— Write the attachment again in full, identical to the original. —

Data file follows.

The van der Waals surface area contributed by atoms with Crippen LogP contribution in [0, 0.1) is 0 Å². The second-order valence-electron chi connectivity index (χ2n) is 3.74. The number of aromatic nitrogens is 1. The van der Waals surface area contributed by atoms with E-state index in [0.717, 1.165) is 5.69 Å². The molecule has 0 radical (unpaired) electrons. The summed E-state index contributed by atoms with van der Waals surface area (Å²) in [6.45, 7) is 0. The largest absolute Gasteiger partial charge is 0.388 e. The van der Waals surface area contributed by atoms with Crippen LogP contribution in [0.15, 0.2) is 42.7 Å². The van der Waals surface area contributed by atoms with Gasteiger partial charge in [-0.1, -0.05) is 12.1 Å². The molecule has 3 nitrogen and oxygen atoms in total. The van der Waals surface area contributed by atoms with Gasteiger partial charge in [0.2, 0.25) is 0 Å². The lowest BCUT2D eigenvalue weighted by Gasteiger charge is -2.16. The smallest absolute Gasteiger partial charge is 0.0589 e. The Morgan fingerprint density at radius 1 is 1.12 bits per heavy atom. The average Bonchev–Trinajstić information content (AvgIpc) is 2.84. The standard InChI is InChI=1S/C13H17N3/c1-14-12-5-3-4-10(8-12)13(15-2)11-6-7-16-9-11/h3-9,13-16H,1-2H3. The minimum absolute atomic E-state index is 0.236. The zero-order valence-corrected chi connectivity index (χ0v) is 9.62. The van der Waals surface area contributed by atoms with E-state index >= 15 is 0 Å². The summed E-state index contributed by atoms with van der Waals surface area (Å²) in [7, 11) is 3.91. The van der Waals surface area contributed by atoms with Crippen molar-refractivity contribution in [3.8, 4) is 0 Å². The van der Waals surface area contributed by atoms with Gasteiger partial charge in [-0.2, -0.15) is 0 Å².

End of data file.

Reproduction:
The van der Waals surface area contributed by atoms with Crippen LogP contribution in [0, 0.1) is 0 Å². The second-order valence-electron chi connectivity index (χ2n) is 3.74. The number of aromatic nitrogens is 1. The van der Waals surface area contributed by atoms with E-state index in [0.717, 1.165) is 5.69 Å². The molecule has 0 radical (unpaired) electrons. The summed E-state index contributed by atoms with van der Waals surface area (Å²) in [6.45, 7) is 0. The largest absolute Gasteiger partial charge is 0.388 e. The van der Waals surface area contributed by atoms with Crippen LogP contribution in [0.15, 0.2) is 42.7 Å². The van der Waals surface area contributed by atoms with Gasteiger partial charge in [-0.1, -0.05) is 12.1 Å². The molecule has 3 nitrogen and oxygen atoms in total. The van der Waals surface area contributed by atoms with Gasteiger partial charge in [0.2, 0.25) is 0 Å². The lowest BCUT2D eigenvalue weighted by Gasteiger charge is -2.16. The smallest absolute Gasteiger partial charge is 0.0589 e. The Morgan fingerprint density at radius 1 is 1.12 bits per heavy atom. The average Bonchev–Trinajstić information content (AvgIpc) is 2.84. The standard InChI is InChI=1S/C13H17N3/c1-14-12-5-3-4-10(8-12)13(15-2)11-6-7-16-9-11/h3-9,13-16H,1-2H3. The minimum absolute atomic E-state index is 0.236. The zero-order valence-corrected chi connectivity index (χ0v) is 9.62. The van der Waals surface area contributed by atoms with E-state index >= 15 is 0 Å². The summed E-state index contributed by atoms with van der Waals surface area (Å²) in [7, 11) is 3.91. The van der Waals surface area contributed by atoms with Crippen molar-refractivity contribution in [3.8, 4) is 0 Å². The van der Waals surface area contributed by atoms with Gasteiger partial charge in [-0.2, -0.15) is 0 Å².